FERC brushes off clown-clad protesters to tackle cyberthreats

Source: Hannah Northey, E&E reporter • Posted: Friday, July 17, 2015

The Federal Energy Regulatory Commission today moved forward with a high-profile effort to protect the U.S. bulk power system from cyberattacks as activists dressed as clowns marched outside the agency’s headquarters to protest the spread of gas infrastructure.

FERC Chairman Norman Bay and his fellow commissioners unanimously proposed revisions to reliability standards to address the threat utilities face from network or computer hardware infected with malware.

The revisions are included in a notice of proposed rulemaking that seeks comment on seven updated standards that the North American Electric Reliability Corp. proposed earlier this year. NERC is the federally appointed grid overseer.

Bay told reporters after the meeting that grid products being counterfeit, tampered with or injected with malware are emerging threats. FERC will now take comment on the need for such a standard and how quickly it could be implemented.

“This rulemaking raises a question as to whether or not there should be a standard in this area, and so that’s what we’re asking NERC to consider,” Bay said. “It’s too early in the process to say what a standard might say or what the terms of it might be, as well as what delay might be caused by the standard.”

FERC is not at this time asking Congress for a broader statutory authority to deal with the threat, Bay said.

The chairman acknowledged the commission’s push for better security stems from two documented incidents in which the supply chain for equipment used on the bulk power system was tampered with.

“That’s something we’re reacting to,” Bay said.

Last year, the federal government warned about recent cyberattacks on energy control systems. The Department of Homeland Security cautioned about the Havex malware — also known as Dragonfly or Energetic Bear for its reported interest in the energy sector — and a strain of the BlackEnergy criminal malware (EnergyWire, Oct. 31, 2014).

In both cases, the agency’s Industrial Control Systems Cyber Emergency Response Team (ICS-CERT) warned electric utilities, ICS equipment vendors and other potentially infected companies before notifying the public.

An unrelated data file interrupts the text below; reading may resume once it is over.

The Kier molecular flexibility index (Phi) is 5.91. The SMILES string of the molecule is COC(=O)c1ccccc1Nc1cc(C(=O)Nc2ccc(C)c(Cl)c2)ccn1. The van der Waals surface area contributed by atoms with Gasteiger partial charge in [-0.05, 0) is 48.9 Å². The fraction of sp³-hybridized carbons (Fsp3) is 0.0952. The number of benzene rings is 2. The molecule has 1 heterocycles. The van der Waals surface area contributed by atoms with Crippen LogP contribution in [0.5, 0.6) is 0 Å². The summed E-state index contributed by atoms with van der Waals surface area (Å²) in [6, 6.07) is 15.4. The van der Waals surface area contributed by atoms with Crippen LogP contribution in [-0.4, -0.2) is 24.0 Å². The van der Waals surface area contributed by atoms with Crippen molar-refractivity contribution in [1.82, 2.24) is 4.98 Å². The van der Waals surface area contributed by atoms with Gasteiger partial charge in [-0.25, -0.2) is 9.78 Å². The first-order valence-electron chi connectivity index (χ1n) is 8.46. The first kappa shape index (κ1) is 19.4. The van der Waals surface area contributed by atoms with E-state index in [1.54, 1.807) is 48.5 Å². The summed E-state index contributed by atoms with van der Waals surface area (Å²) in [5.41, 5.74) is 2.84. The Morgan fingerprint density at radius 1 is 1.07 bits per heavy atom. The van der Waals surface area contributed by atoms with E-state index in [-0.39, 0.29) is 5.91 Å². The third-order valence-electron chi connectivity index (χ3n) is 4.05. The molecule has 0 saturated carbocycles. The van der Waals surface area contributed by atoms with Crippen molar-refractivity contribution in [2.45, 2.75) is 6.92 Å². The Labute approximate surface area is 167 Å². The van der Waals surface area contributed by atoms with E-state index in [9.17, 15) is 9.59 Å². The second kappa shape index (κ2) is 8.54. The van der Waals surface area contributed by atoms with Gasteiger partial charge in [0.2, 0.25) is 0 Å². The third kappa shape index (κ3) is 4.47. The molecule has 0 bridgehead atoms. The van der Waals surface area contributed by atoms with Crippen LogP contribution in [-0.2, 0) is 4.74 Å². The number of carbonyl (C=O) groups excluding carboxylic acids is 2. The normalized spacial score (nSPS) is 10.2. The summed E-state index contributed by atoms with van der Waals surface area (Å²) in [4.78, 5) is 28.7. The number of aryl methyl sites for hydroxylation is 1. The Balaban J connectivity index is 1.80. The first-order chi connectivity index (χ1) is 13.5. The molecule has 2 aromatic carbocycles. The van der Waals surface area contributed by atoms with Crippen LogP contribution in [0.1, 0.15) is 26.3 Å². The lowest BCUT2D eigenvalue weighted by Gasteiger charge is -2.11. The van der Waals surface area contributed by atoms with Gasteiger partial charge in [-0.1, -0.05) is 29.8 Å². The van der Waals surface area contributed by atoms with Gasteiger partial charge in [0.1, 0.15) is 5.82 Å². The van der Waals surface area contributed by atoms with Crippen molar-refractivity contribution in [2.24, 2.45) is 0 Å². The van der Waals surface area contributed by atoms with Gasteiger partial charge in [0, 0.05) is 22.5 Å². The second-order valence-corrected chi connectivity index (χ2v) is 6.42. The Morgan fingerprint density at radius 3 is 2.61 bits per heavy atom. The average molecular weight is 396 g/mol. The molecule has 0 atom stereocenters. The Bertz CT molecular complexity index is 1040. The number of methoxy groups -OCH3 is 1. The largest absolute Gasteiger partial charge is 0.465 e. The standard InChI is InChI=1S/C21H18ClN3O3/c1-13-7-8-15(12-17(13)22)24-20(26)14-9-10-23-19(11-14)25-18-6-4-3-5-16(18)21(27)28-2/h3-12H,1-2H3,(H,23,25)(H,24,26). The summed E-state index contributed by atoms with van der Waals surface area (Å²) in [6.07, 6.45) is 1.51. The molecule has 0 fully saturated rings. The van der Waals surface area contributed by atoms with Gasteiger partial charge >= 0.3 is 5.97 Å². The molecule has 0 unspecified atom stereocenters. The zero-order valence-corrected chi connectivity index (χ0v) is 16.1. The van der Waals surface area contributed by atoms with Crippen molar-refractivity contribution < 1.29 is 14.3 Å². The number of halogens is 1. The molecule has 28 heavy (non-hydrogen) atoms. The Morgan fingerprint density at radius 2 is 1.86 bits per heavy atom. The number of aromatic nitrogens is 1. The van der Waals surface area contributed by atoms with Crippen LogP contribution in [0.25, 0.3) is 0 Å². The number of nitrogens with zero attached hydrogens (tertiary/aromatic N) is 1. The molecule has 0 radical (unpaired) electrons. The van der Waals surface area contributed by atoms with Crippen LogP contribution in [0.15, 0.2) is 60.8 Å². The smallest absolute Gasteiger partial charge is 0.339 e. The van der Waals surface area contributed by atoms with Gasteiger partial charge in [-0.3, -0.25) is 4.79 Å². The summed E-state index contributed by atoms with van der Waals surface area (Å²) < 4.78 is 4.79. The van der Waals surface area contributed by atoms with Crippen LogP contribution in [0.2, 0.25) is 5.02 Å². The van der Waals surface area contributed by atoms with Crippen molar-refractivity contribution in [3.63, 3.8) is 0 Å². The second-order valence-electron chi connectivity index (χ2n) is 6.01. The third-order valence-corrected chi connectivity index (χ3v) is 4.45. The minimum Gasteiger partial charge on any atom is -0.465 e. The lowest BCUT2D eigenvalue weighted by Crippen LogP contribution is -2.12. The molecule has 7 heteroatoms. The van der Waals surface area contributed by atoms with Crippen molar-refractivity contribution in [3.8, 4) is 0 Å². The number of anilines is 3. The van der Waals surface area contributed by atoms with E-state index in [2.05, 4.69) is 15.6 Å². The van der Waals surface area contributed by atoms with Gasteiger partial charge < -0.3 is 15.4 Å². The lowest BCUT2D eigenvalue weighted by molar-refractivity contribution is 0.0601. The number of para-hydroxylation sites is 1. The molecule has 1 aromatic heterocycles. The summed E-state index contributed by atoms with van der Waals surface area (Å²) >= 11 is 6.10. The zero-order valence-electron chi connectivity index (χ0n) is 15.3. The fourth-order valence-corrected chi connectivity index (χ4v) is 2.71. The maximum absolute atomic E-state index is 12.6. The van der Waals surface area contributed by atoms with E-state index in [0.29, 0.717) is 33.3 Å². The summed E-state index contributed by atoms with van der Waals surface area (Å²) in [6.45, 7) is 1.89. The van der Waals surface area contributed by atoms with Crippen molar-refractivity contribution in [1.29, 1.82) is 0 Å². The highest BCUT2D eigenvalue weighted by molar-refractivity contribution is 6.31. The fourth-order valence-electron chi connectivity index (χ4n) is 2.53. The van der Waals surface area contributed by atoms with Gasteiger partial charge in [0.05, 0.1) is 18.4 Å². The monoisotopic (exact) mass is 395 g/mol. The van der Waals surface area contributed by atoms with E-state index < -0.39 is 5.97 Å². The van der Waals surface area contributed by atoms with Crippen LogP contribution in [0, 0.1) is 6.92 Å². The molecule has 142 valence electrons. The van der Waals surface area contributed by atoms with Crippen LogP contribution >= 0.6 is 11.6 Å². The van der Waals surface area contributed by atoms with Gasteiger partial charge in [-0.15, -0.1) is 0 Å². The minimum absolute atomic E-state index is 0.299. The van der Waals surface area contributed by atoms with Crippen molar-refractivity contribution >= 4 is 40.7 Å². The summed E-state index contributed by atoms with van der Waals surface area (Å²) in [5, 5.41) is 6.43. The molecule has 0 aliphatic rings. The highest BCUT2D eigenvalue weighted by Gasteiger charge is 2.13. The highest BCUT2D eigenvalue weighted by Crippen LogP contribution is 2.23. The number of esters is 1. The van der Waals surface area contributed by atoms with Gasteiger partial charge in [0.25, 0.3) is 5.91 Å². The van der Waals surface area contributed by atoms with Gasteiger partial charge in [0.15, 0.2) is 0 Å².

But FERC’s meeting was also marked by outbursts from protesters, stepped-up security and what have become routine announcements warning activists against attempting to directly address commissioners or disrupt the proceedings as they’ve regularly done in recent months.

Outside the agency’s Washington, D.C., headquarters, a handful of activists from Beyond Extreme Energy donning clown costumes protested what they call the “FERCus,” a play on “circus.” While many of the group’s members have been kicked out of previous meetings and are not allowed inside the agency’s main conference room, they continue to protest outside and can watch remotely from an attached room with television monitors, according to FERC.

Other protesters dressed in business attire stood up at the start of the meeting despite warnings from security guards. They were later ushered out.

“There’s no reason to approve fracked gas infrastructure,” said one man in a button-down shirt. “We’re calling for renewable energy now. Wind and solar, no more fossil fuels.”

A woman then stood up, calling on FERC to stop approving gas pipelines located near nuclear power plants and to push renewables.

“Listen to the pope, renewable energy now, save the climate,” the woman shouted.